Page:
The water cycle.

Water is the most precious, life sustaining resource on Earth. But how did it get to Earth? One of the most popular theories is that, shortly after the Earth formed, millions of comets and asteroids laden with water slammed into the planet releasing their contents to form the oceans that are present now. Water is not a renewable commodity and what is here must be recycled. In most cases water is the primary constituent of living things and forms an important solvent for the nutrients and minerals needed by their cells.

 

 

 

Water is stored in several places on Earth. It is stored in the oceans, lakes and rivers, clouds, ice and in the ground. Clouds can transport vast quantities of water quickly over great distances. This is why cloud formations in certain regions within our atmosphere are known as "rivers in the sky". Although the amount of water on Earth stays the same, it is recycled from one storage area to another in a process called the water cycle. The water cycle is driven by energy from the Sun.

 

The water cycle serves a number of roles, it purifies water, replenishes the freshwater on land and transports soluble minerals to different parts of the Earth.

Through erosion, the water cycle also reshapes Earth's geological features.
As water moves from one storage area to another it changes states. For example, when it goes from the oceans to the clouds it changes from liquid to gas, this is known as evaporation. When the water vapour in the clouds cools to form liquid this is known as condensation. When it falls on mountain tops and freezes into ice it changes state from liquid to solid and from solid to liquid when the ice melts and the water runs off into the oceans.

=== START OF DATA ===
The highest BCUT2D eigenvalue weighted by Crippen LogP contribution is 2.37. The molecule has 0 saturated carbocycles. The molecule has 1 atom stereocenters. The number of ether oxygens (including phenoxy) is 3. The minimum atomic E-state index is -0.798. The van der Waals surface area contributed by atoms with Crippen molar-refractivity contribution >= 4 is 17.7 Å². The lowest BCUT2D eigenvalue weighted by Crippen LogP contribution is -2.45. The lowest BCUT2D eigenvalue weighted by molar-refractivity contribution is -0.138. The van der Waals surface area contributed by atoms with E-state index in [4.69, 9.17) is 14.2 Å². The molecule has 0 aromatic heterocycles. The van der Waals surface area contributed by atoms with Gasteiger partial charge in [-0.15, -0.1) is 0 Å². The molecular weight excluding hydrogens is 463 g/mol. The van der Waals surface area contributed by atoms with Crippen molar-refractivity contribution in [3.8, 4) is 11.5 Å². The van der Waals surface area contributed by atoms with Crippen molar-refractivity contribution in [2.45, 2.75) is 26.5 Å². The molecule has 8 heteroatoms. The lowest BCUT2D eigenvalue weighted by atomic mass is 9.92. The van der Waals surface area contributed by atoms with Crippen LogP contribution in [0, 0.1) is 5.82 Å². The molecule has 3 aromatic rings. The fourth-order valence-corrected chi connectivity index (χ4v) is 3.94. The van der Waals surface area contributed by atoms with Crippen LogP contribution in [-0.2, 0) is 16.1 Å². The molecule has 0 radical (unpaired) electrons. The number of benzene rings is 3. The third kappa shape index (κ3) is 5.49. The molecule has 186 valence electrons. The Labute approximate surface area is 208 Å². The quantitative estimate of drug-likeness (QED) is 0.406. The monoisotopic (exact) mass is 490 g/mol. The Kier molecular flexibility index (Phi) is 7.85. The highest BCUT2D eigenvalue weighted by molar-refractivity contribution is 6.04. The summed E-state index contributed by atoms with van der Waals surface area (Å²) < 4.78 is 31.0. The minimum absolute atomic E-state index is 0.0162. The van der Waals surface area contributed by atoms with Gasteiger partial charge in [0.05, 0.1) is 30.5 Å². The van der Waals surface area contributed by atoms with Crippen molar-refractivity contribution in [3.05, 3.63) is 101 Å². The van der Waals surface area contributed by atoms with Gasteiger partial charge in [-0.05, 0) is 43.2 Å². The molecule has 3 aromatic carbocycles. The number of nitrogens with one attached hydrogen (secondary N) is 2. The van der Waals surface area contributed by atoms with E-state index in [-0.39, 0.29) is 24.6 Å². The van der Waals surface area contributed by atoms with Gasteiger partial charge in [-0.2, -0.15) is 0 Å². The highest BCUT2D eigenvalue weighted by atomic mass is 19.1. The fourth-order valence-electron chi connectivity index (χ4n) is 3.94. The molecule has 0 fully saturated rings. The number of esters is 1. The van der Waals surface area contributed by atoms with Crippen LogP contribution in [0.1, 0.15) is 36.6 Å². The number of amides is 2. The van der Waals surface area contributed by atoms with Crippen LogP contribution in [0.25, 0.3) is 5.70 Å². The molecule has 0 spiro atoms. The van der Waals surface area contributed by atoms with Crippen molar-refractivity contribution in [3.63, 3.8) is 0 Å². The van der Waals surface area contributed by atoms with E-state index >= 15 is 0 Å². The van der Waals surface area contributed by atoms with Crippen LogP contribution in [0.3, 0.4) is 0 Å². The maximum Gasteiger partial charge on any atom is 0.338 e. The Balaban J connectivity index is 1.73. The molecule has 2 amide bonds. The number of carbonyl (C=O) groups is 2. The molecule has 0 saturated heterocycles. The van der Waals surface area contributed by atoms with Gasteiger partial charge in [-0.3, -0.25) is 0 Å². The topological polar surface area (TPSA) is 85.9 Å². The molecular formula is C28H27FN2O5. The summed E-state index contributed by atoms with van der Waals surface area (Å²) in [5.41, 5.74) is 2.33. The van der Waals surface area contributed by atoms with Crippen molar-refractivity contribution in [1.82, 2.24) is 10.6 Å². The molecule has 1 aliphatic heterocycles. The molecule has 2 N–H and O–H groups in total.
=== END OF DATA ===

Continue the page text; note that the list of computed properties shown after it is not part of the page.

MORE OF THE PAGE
Large forests contribute greatly to the movement of water through the water cycle. Through a process called transpiration trees contribute 10% of the water in our atmosphere, the rest comes from evaporation from oceans and land.

Trees, literally, suck water out of the ground and force it up the stem to the leaves where it escapes into the atmosphere, as water vapour, through microscopic pores called stomata. This process is shown on the right.

1) The movement of water between different storage places on Earth is known as the

2) Which of the following requires an input of energy?

3) In which form can large masses of water travel quickly over long distances?

4) During which phase can the water cycle purify water?

5) The water on Earth is

6) Condensation is the process where a gaseous substance turns into a gas when cooled. Which phase in the water cycle represents condensation?

7) Evaporation

8) When rain water falls to the earth it slowly sinks downwards through the ground to underwater tables. This process is known as

9) Through transpiration, trees contribute greatly to the amount of water found in the

10) Which process is not part of the water cycle

11) As part of the water cycle water is not stored

12) The water cycle has impact on

13) Water is a solvent for nutrients in the soil.
a) What is a solvent?
b) Why is it important for plants for water to act as a solvent?

14) Consider the video on the right of the water cycle.

a) What is required for evaporation to occur?

b) Why is it that clouds form during the day?

c) What is happening during condensation for the clouds to go dark grey in colour?

d) Why do you think it rains when the clouds are forced to rise over mountain ranges?

e) Notice how the sea water moves inland. What would happen if water did not flow beneath the ground to towards the sea thus forcing sea water back towards the sea?

f) Why is there no cloud formation at night?

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Continue with Human impact on the Water Cycle.

Continue with the use of the Water Cycle to generate power.

Continue with an activity on transpiration